Shakespeare’s comedy has presented a serious challenge for centuries, one so significant that the play often is listed as one of his “problem” plays — one that cannot be easily categorized as a comedy nor a tragedy.
So why choose Merchant of Venice? What noble result can evolve from the apparently blatant anti-Semitism within the script?
While in production for Twelfth Night last spring, the production team began mulling possible titles for this year’s production. At the time, the nation was in the midst of a contentious and polarizing presidential election. The Occupy movement was active and their representatives were engaged in a war of words with the tea party movement.
It was in that polarized political atmosphere that the deep-seated contention that drives Merchant asserted itself as a possible working production.
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The play seems on a surface reading to be clearly anti-Semitic. The term “Jew” often is used in a derogatory fashion. Yet interestingly, the very negative tone that Christians use against Jews in the play also can be clearly found in Shylock’s own commentary on Christians. In short, the stereotypes and discrimination run in both directions.
The antagonist Shylock, once abandoned by his daughter, seems to be almost insanely bent on the physical destruction of his nemesis Antonio, the title character of the play. Yet, Shylock diverges from the pure nefariousness of many Shakespearean villains.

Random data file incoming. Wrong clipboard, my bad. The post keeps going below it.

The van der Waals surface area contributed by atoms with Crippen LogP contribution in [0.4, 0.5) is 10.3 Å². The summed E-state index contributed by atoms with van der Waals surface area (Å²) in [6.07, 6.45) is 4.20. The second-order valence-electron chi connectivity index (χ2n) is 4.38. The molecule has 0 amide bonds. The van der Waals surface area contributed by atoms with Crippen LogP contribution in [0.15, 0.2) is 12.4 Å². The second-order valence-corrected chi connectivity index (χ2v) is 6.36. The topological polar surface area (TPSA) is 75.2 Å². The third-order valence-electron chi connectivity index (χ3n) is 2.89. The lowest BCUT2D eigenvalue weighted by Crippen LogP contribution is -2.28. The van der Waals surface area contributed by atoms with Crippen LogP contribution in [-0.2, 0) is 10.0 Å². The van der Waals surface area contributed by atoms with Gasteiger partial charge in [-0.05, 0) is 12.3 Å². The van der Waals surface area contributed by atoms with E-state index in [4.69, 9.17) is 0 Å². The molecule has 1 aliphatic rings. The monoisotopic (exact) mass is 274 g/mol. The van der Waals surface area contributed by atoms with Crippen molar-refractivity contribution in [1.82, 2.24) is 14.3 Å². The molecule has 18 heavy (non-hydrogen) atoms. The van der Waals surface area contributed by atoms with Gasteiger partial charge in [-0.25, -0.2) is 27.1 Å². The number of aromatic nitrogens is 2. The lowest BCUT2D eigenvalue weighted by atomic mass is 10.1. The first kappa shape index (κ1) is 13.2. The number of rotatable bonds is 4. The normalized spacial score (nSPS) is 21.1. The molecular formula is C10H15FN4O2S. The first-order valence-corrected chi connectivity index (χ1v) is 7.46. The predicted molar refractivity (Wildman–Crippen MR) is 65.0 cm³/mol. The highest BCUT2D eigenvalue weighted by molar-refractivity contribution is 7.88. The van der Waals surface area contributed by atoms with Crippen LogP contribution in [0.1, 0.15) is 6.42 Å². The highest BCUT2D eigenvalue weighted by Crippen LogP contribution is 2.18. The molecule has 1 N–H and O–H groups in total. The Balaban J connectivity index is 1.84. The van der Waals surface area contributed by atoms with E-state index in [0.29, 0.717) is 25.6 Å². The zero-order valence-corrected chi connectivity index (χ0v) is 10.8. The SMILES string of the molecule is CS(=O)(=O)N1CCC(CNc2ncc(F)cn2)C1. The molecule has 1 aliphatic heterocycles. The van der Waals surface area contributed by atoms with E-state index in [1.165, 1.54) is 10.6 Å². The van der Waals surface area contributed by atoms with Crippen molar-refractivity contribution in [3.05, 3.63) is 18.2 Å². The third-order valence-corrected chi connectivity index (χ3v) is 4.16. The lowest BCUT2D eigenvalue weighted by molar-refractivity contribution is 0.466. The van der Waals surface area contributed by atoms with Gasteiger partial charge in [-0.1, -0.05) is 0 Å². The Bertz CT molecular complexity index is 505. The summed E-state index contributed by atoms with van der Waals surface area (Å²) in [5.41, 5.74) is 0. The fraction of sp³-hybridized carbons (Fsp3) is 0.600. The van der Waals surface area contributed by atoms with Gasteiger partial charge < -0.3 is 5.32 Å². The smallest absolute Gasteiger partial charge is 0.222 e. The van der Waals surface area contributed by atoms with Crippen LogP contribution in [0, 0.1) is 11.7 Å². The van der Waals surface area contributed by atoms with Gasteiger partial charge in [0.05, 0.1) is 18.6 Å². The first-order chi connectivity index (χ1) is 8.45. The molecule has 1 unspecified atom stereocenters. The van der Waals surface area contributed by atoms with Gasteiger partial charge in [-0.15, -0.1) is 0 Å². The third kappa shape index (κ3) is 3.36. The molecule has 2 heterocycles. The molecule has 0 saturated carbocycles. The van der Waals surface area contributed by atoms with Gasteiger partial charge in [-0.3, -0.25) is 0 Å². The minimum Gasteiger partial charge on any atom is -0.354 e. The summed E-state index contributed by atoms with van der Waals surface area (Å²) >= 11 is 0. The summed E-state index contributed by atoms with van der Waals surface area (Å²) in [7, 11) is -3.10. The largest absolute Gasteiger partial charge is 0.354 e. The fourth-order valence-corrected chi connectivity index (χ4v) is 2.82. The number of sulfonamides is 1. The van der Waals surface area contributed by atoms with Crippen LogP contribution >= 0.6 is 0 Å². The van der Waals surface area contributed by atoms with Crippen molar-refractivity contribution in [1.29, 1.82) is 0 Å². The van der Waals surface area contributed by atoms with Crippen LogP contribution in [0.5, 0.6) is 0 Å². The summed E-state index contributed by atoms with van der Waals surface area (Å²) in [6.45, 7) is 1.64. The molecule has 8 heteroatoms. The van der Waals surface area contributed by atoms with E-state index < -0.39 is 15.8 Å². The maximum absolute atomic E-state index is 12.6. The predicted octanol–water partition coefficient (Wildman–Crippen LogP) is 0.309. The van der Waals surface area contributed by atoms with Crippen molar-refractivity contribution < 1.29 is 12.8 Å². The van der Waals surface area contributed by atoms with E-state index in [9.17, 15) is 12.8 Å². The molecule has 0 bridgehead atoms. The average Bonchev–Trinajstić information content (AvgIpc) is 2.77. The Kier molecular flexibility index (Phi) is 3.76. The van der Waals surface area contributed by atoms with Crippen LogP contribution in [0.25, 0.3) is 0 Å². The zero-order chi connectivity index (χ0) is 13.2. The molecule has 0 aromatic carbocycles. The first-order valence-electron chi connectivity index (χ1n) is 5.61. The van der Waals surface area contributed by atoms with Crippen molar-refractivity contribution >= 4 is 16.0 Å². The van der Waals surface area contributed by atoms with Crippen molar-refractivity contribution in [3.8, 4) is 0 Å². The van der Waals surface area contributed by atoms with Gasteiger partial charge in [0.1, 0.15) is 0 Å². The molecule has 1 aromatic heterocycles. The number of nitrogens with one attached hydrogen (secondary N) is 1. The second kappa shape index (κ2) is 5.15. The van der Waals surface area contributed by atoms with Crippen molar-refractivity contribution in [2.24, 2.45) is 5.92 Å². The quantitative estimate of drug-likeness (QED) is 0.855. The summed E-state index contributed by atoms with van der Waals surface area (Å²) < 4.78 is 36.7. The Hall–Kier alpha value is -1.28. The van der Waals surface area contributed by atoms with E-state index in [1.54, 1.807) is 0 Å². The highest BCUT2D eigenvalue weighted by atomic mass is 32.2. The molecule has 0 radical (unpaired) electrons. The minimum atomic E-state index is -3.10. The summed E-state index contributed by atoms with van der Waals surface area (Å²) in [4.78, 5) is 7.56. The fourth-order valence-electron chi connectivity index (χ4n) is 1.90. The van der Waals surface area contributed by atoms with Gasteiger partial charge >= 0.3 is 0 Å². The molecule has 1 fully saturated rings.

Shakespeare imbues Shylock with some very sympathetic characteristics. He makes a clear appeal for the basic humanity of Judaism with his “Hath not a Jew eyes?” speech. He also is devastated by the desertion of his daughter to a Christian spouse; a human enough response whenever a child deviates from the devout wishes of her parents.
And we certainly can sympathize with the urge to punish something, anything, when we’ve been hurt. While as an audience we do not want Shylock to succeed, we nevertheless find ourselves sympathizing with his pain and suffering. And the audience clearly identifies with Portia when she pleads with Shylock to show mercy in Act IV.
Finally, the enforced conversion of Shylock to Christianity likely wasn’t something with which Shakespeare, who often is thought to have been a closet Catholic in the very anti-Catholic reign of Elizabeth I, would have identified. Why else is it in the play, then, but to unsympathetically illustrate the anti-Semitic malice of Antonio?
Shylock’s evident humanity mitigates against the theory that Merchant purely is an exercise of creedal race-baiting, as Shakespeare’s contemporary Christopher Marlowe clearly indulged in his Jew of Malta. Given the twofold nature of the creedal stereotyping and discrimination to be found in the play, coupled with the persistent and perplexing hints of a fully human nature in Shylock, makes the careful reader reconsider the notion that Merchant is simply anti-Semitic. If it is not that, then what is it?
In looking at the results for Antonio and Shylock, the play reveals its true genius as an expose on the intrinsic dignity of all humanity. When a person, race or culture is reduced by another, whether through racism, sexism or prejudice, both are brought down. The most malicious, most discriminating characters in the play are Shylock and Antonio. Both seek mortal revenge upon one another for reasons of discrimination and hatred.